Carpe Pandemus: COVID-19 and the Opportunities of Sustainable Development
Jeremy Caradonna (Associate Professor of History, University of Alberta)
It will focus on the pandemic and its impacts on consumption, social values, justice, and climate policy. Although the pandemic has been a disaster economically, it also creates an unprecedented opportunity to rethink many of the basic systems and priorities in modern society, including an expanded social safety net, Universal Basic Income (UBI), shifting public-side support for certain industries, consumer habits, and travel. The talk will look at some of the actions that have taken place since April, and further actions that could take place, to support sustainable development.
Applying positive institutional perspective to agency and risk in the CE process: opportunity characteristics and the contingency role of pro-social motivation in realization of sustainability-driven opportunities.
Sondos Abdelgawad (Assistant Professor of Entrepreneurship, IE Business School)
literature on the role of agency in corporate entrepreneurship (CE) offers important insights regarding the risks inherent to the CE process and how they affect successful realization of opportunities; however, the critical question of how the characteristics of these opportunities attenuate or amplify these risks remain unaddressed. To address this question, I examine the CE process when it is set to realize sustainability driven opportunities (SDO)- those that addresses social and environmental concerns while at the same time creating profit for organizations. I draw on the literature of positive institutional work and proactive organization behavior to theoretically illustrate how the characteristics of opportunities challenge agency assumptions in the CE process and lead to shifting the type of agency from positive (principle-agent) to embedded one. I argue that pro-social motivation stimulates this shift and theorize that it has a contingent effect on the relationship between the CE process and SDO. In turn, firms with pro-social motivation will be better able to realize SDO due to positive institutional mechanisms that attenuate the risks of the CE process.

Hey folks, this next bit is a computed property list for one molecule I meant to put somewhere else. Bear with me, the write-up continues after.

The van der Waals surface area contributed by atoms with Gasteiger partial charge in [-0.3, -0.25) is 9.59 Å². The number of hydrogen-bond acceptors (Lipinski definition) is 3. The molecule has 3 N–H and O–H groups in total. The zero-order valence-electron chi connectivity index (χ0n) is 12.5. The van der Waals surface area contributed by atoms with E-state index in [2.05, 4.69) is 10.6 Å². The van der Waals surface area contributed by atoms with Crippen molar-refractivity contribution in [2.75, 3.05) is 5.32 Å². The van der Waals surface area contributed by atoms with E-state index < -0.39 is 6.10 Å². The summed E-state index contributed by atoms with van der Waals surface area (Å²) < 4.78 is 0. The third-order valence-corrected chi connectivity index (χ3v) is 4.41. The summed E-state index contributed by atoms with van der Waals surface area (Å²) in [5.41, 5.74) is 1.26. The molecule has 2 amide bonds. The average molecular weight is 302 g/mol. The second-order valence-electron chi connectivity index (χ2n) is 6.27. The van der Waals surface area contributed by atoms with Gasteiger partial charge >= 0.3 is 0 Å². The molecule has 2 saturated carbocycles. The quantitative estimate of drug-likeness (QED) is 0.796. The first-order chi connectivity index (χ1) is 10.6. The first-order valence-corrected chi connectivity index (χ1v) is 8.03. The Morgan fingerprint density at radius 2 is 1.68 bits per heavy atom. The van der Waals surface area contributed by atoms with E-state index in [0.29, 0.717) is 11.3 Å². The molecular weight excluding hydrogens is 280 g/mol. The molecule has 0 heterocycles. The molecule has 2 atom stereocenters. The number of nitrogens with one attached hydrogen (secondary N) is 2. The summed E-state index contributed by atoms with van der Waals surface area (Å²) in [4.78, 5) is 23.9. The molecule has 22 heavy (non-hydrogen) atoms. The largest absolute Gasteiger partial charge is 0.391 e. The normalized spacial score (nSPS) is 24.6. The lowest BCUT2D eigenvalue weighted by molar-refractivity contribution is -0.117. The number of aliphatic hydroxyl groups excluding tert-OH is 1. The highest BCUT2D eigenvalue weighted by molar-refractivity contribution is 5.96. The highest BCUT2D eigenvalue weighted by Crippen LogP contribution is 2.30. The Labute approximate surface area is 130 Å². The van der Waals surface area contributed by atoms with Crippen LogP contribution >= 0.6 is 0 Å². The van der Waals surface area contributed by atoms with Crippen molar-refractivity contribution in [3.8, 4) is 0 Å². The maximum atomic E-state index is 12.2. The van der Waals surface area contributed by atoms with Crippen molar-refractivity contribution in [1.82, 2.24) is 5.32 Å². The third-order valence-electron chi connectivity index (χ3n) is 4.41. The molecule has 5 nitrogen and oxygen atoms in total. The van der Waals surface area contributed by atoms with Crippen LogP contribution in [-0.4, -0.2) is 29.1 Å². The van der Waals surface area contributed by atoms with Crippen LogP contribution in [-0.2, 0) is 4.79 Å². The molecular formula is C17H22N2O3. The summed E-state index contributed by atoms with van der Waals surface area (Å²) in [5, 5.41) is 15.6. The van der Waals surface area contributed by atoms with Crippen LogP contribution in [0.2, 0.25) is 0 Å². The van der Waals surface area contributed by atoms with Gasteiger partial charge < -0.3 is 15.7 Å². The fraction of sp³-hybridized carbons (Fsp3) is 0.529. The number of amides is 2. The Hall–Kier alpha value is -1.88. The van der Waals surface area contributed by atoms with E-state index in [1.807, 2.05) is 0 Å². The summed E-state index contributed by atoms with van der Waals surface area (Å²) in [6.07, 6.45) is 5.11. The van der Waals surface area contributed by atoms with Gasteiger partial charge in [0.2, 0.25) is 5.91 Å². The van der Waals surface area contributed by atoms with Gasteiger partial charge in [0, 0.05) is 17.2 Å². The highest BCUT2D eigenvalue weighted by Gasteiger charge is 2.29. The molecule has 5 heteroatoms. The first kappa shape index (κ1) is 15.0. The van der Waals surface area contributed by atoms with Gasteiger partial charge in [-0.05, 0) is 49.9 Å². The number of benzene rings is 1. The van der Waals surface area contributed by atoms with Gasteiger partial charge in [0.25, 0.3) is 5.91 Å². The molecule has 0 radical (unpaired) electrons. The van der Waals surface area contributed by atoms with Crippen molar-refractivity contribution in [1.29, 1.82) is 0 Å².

Becoming an agent for social change: how identity influences social entrepreneurs’ opportunity evaluation process
Margo Enthoven (PhD Candidate, University of Groningen)
Increasingly, scholars are called upon to provide insight into the ways in which entrepreneurs can address grand challenges and wicked problems. To address wicked problems, social entrepreneurs need to recognize entrepreneurial opportunities. Although it is recognized that social entrepreneurs act upon social problems, we do not yet know how social entrepreneurs translate wicked problems into opportunities. In this research we aim to determine what the role of identity is in relation to the opportunity evaluation process of wicked problems. Identity is a crucial enabler in an individual’s decision to address a social cause and in their recognition of entrepreneurial opportunities. We use an abductive, qualitative approach and interview 26 social entrepreneurs. We find that the opportunity recognition process for social entrepreneurs consists of four stages: (1) the recognition of a wicked problem, (2) reinforcement of a prosocial identity, (3) the translation of a wicked to a specific problem and (4) the connection of the specific problem to an occupational identity. Our research adds to the literature on entrepreneurship as a means to address wicked problems. Additionally, our findings add to the field of entrepreneurial opportunity in general, by specifying a cognitive model of opportunities in response to complex problems in the environment of the entrepreneur.